Initially bronze was made out of copper and arsenic. It was only later that tin was used, becoming (except in ancient Egypt) the sole type of bronze in the late 3rd millennium B.C. Tin-alloyed bronze was superior to arsenic-alloyed bronze in that the alloying process itself could more easily be controlled, the alloy was stronger and easier to cast, and unlike arsenic, tin is not toxic. Toxicity was a major factor in the production of arsenic bronze. Repeated exposure to arsenic fumes ultimately led to nerve damage in the limbs. Evidence of the long agony of Bronze Age metalsmiths came down to the ancient Greeks and Romans in the form of legend, as the Greek and Roman gods of metalsmiths, Greek Hephaestus and Roman Vulcan, were both lame. In practice historical bronze alloys are highly variable in composition, as most metalworkers probably used whatever scrap was to hand. In one instance of ancient bronze from Britain, analysis showed the bronze to contain a mixture of copper, zinc, tin, lead, nickel, iron, antimony, arsenic, and silver.
Other advantages of bronze over iron include that bronze better resists corrosion, particularly seawater corrosion; bronze resists metal fatigue better than iron; and bronze is a better heat conductor (and thus is better suited for cooking vessels). However ancient bronze, unless conserved properly, is susceptible to “bronze disease”, wherein hydrochloric or hydrosulfuric acid is formed due to impurities (cuprous chloride or sulfur) found within the ancient bronze. Traditionally archaeology has maintained that the earliest bronze was produced by the Maikop, a proto-Indo-European, proto-Celtic culture of Caucasus prehistory around 3500 B.C. Recent evidence however suggests that the smelting of bronze might be as much as several thousand years older (bronze artifacts dating from about 4500 B.C. have been unearthed in Thailand).
Shortly after the emergence of bronze technology in the Caucasus region, bronze technology emerged in ancient Mesopotamia (Sumer), Egypt, the Indus Valley Civilization of Northern India, the Aegean, the Caspian Steppes (Ukraine), the Southern Russia/Central Mongolia Region (the Altai Mountains), the Levant (Eastern Mediterranean), Anatolia (Turkey) and the Iranian Plateau. By the late third millennium B.C. many Western European Bronze Age Cultures had emerged. Some of the more notable were the Celtic cultures of Middle Europe stretching from Hungary to Poland and Germany, including the Urnfield, Lusatian, and (Iron Age Transitional) Hallstatt Cultures. The Shang in ancient China also developed a significant Bronze Age culture, noted for large bronze burial urns. The ancient Chinese were the first to cast bronze (using the “lost wax” technique) about 2200 B.C. Prior to that time all bronze items were forged. Though weapons and utilitarian items were produced in great numbers, the production of bronze in ancient China was especially noteworthy for ornamented ritualistic/religious vessels (urns, wine vessels, water pots, food containers, and musical instruments), many of immense size.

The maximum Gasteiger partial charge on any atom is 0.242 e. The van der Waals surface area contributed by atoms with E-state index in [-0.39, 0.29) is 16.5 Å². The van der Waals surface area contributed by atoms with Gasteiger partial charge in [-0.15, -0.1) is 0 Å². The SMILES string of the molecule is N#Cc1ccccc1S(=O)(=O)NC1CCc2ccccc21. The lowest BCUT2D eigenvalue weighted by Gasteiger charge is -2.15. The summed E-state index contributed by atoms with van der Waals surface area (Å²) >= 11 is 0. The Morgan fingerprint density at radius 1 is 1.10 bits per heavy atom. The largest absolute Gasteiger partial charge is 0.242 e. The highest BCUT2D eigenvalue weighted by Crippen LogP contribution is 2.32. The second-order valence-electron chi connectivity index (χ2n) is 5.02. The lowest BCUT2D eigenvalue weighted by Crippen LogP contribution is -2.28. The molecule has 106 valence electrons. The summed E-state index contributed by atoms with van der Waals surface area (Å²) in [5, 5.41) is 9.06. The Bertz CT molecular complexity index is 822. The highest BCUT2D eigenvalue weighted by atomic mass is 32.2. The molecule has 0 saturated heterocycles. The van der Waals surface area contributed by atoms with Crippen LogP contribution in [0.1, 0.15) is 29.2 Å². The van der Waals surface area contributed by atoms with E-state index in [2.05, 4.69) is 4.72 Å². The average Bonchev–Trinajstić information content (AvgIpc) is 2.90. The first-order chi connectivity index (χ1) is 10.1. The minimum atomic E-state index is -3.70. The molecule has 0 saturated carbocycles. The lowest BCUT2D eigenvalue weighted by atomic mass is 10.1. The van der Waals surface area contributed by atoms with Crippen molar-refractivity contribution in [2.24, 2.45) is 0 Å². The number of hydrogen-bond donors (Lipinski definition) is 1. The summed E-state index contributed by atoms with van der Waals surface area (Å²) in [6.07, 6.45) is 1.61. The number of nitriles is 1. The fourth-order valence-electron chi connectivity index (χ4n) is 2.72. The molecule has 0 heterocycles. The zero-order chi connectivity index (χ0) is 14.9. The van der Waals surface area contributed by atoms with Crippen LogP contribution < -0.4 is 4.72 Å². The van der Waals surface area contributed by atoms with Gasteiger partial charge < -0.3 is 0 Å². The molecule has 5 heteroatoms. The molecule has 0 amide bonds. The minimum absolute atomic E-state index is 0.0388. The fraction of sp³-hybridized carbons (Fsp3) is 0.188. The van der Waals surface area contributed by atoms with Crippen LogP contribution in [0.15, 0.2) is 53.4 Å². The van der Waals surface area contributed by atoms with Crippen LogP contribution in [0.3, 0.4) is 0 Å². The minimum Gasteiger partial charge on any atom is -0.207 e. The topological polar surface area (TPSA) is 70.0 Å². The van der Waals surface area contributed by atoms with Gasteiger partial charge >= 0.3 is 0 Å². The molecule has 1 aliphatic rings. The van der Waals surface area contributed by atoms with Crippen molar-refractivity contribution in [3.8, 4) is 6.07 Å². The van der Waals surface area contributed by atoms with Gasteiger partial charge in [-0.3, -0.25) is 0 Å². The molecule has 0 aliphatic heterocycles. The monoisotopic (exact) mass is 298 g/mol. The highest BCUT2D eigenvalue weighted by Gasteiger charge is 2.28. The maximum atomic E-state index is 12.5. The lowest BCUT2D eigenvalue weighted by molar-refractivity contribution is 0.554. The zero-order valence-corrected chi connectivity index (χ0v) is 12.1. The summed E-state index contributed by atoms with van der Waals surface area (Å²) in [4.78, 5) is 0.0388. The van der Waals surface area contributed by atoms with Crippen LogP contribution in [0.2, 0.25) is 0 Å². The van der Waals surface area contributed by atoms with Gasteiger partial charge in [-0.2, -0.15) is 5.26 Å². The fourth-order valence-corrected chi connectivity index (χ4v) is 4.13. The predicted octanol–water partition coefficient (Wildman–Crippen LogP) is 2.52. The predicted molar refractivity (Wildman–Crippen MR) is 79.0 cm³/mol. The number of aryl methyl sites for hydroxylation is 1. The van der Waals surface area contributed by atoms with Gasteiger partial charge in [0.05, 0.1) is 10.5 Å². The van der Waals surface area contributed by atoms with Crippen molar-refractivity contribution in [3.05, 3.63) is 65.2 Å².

Britain’s Bronze Age cultures included the Beaker, Wessex, Deverl, and Rimbury. Copper and tin ores are rarely found together, so the production of bronze has always involved trade. Cornwall was one of the most significant sources of tin not only for Britain, but exported throughout the Mediterranean. Other significant suppliers of tine were the Taurus Mountains of Anatolia (Turkey), as well as Spain. Enormous amounts of copper was produced from the Great Orme mine in North Wales, the island of Cyprus, the European Alps, and from the Sinai Peninsula and other nearby sites in the Levant. Though much of the raw minerals may have come from Britain, Spain, Anatolia, and the Sinai, it was the Aegean world which controlled the trade in bronze. The great seafaring Minoan Empire (about 2700 to 1450 B.C.) appears to have controlled, coordinated, and defended the trade.